Homeland Security Appropriations Bill Purports to Restrict Use of Funds for CAPPS II

October 1, 2003. President Bush signed HR 2555, the "Department of Homeland Security Appropriations Act, 2004." The bill contains language prohibiting the use of funds for the Computer Assisted Passenger Prescreening System (CAPPS II) program until the General Accounting Office (GAO), which is an arm of the Congress, issues a report to the Congress in which it finds that the CAPPS II program meets certain specified criteria set out in the bill. However, while this language is in the bill, and the President signed the bill, the President wrote in a separate signing statement that this language of the bill is ineffective under the Supreme Court's opinion in INS v. Chadha. Bush wrote that while the language is mandatory, he will construe it as merely advisory.

Background. Before the terrorist attacks of September 11, 2001, the commercial airlines conducted passenger screening, and administered the CAPPS I, subject to federal guidelines. In late 2001, the Congress passed the Aviation and Transportation Security Act, which created the Transportation Security Administration (TSA) as a unit of the Department of Transportation (DOT). This Act gave the TSA responsibility for airport passenger screening. In late 2002, the Congress passed the Homeland Security Act, which, among other things, created the Department of Homeland Security (DHS), and transferred the TSA from the DOT to the new DHS.

The proposed new CAPPS II, the next generation passenger screening system, if implemented, would be a government (TSA) run system that replaces CAPPS I. However, it has been criticized and opposed by former Rep. Bob Barr (R-GA), the Electronic Privacy Information Center (EPIC), the ACLU, and others, on privacy grounds.

Section 519 of HR 2555. Section 519(a) of the appropriations act provides that "None of the funds provided by this or previous appropriations Acts may be obligated for deployment or implementation, on other than a test basis, of the Computer Assisted Passenger Prescreening System (CAPPS II) that the Transportation Security Administration (TSA) plans to utilize to screen aviation passengers, until the General Accounting Office has reported to the Committees on Appropriations of the Senate and the House of Representatives that--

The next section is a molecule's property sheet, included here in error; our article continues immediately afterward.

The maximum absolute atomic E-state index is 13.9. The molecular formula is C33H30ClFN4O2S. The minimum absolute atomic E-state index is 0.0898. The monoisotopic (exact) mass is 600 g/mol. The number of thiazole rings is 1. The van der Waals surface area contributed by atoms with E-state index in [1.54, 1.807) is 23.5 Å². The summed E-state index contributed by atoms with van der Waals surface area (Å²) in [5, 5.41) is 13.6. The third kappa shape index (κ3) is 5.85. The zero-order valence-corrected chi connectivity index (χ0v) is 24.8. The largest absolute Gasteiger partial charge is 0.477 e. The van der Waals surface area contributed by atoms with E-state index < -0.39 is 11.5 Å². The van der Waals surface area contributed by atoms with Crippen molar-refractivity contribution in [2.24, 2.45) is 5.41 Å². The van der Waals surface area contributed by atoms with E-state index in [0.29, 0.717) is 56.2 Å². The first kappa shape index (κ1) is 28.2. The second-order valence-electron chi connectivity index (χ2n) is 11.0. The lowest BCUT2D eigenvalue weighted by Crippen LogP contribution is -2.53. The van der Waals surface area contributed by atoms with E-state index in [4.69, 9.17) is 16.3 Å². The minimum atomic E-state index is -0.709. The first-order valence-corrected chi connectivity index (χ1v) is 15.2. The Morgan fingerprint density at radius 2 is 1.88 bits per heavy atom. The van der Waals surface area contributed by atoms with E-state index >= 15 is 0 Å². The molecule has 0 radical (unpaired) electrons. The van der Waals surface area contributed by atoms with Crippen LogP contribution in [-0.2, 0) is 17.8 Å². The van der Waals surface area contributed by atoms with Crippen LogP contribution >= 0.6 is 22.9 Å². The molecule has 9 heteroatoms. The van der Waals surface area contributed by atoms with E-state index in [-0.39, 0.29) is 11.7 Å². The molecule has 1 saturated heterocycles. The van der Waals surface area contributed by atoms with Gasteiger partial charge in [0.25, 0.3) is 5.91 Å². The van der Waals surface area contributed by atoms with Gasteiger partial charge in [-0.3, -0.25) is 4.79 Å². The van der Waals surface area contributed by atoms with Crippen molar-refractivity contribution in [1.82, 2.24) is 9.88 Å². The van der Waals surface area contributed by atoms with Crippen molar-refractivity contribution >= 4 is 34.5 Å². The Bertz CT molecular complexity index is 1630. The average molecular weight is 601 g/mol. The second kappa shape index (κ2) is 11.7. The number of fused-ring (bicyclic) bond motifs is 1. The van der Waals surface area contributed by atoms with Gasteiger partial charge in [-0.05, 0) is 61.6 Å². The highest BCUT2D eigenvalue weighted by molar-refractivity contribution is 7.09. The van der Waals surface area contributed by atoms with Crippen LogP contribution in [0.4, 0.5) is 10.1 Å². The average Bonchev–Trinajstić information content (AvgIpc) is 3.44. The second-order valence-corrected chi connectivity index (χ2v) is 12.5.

(1) a system of due process exists whereby aviation passengers determined to pose a threat and either delayed or prohibited from boarding their scheduled flights by the TSA may appeal such decision and correct erroneous information contained in CAPPS II;
  (2) the underlying error rate of the government and private data bases that will be used both to establish identity and assign a risk level to a passenger will not produce a large number of false positives that will result in a significant number of passengers being treated mistakenly or security resources being diverted;
  (3) the TSA has stress-tested and demonstrated the efficacy and accuracy of all search tools in CAPPS II and has demonstrated that CAPPS II can make an accurate predictive assessment of those passengers who may constitute a threat to aviation;
  (4) the Secretary of Homeland Security has established an internal oversight board to monitor the manner in which CAPPS II is being developed and prepared;
  (5) the TSA has built in sufficient operational safeguards to reduce the opportunities for abuse;
  (6) substantial security measures are in place to protect CAPPS II from unauthorized access by hackers or other intruders;
  (7) the TSA has adopted policies establishing effective oversight of the use and operation of the system; and
  (8) there are no specific privacy concerns with the technological architecture of the system."

Section 519 also provides that during this testing phase, "no information gathered from passengers, foreign or domestic air carriers, or reservation systems may be used to screen aviation passengers, or delay or deny boarding to such passengers". It also sets a deadline of February 15, 2004 for the GAO to submit its report.

George BushBush's Chadha Reservation. President Bush signed the bill. He also issued a signing statement in which he asserted that the Supreme Court opinion in INS v. Chadha, 462 U.S. 919 (1983), leads him to construe Section 519 contrary to its plain meaning.

President Bush wrote that "The executive branch shall construe as calling solely for notification the provisions of the Act that purport to require congressional committee approval for the execution of a law. Any other construction would be inconsistent with the principles enunciated by the Supreme Court of the United States in 1983 in INS v. Chadha."

He added that "To the extent that section 519 of the Act purports to allow an agent of the legislative branch to prevent implementation of the law unless the legislative agent reports to the Congress that the executive branch has met certain conditions, the executive branch shall construe such section as advisory, in accordance with the Chadha principles.

See also, stories titled "Bush Signs Homeland Security Appropriations Bill" and "TSA Receives Comments In CAPPS II Privacy Proceeding" in TLJ Daily E-Mail Alert No. 751, October 2, 2003.